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Grade 8 English
1.33 Words and Expressions Commonly Misused - 3

Directions: Review the following words and expressions commonly misused. For each of these words and expressions, write example sentences to show incorrect and correct usage.
Many of the words and expressions here listed are not so much bad English as bad style, the commonplaces of careless writing. The proper correction is likely to be not the replacement of one word or set of words by another, but the replacement of vague generality by definite statement.

Most: Not to be used for almost.

Wrong: Most everybody
Right: Almost everybody
Wrong: Most all the time
Right: Almost all the time

Nature: Often simply redundant, used like character.

Wrong: Acts of a hostile nature
Right: Hostile acts

Often vaguely used in such expressions as “a lover of nature;” or “poems about nature.” Unless more specific statements follow, the reader cannot tell whether the poems have to do with natural scenery, rural life, the sunset, the untracked wilderness, or the habits of squirrels.

Near by: Adverbial phrase, not yet fully accepted as good English, though the analogy of close by and hard by seems to justify it. Near, or near at hand, is as good, if not better. Not to be used as an adjective; use neighboring.

Oftentimes, ofttimes: Archaic forms, no longer in good use. The modern word is 'often'.

One hundred and one: Retain the and in this and similar expressions, in accordance with the unvarying usage of English prose from Old English times.

One of the most: Avoid beginning essays or paragraphs with this formula:

“One of the most interesting developments of modern science is, etc.;”
“Switzerland is one of the most interesting countries of Europe.”

There is nothing wrong in this; it is simply threadbare and forcible-feeble.

People: The people is a political term, not to be confused with the public. From the people comes political support or opposition; from the public comes artistic appreciation or commercial patronage.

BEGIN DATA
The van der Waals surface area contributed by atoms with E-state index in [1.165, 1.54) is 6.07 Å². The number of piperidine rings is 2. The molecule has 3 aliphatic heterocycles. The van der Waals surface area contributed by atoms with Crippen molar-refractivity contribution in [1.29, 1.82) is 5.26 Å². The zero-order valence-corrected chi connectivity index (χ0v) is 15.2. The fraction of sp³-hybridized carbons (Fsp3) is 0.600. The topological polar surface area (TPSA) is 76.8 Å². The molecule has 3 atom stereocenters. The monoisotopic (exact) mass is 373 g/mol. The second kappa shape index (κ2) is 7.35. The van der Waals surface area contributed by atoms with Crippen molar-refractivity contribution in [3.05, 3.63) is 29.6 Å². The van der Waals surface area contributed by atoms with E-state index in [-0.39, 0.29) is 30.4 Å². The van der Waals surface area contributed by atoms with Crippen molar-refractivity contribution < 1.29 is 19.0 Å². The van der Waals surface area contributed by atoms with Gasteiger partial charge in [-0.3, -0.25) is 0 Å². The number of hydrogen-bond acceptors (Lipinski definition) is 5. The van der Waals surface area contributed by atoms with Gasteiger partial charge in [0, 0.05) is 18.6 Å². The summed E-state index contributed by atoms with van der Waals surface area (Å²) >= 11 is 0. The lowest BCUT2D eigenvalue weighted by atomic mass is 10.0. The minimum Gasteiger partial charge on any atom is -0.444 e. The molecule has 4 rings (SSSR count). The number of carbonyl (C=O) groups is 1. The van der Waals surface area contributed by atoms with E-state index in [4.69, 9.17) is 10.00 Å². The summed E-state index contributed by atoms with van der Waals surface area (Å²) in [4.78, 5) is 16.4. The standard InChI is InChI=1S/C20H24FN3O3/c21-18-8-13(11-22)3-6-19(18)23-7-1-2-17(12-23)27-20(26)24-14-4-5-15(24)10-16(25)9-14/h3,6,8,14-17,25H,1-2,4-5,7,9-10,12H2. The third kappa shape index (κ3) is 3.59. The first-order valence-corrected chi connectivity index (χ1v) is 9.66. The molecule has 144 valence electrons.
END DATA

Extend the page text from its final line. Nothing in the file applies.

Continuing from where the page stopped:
The word 'people' is not to be used with words of number, in place of persons. If of “six people” five went away, how many “people” would be left?

Phase: Means a stage of transition or development:

“the phases of the moon;”
“the last phase.”

Not to be used for aspect or topic:

Wrong: Another phase of the subject
Right: Another point (another question)

Possess: Not to be used as a mere substitute for have or own.

Wrong: He possessed great courage.
Right: He had great courage (was very brave).
Wrong: He was the fortunate possessor of
Right: He owned

Respective, respectively: These words may usually be omitted with advantage.

Wrong: Works of fiction are listed under the names of their respective authors.
Right: Works of fiction are listed under the names of their authors.
Wrong: The one mile and two mile runs were won by Jones and Cummings respectively.
Right: The one mile and two mile runs were won by Jones and by Cummings.

In some kinds of formal writing, as in geometrical proofs, it may be necessary to use 'respectively', but it should not appear in writing on ordinary subjects.

So: Avoid, in writing, the use of so as an intensifier:

“so good;”
“so warm;”
“so delightful.”

Sort of: Not to be used as a substitute for rather (before adjectives and verbs), or-- except in familiar style--for something like (before nouns). Restrict it to its literal sense:

“Amber is one sort of fossil resin;”
“I dislike that sort of notoriety.”

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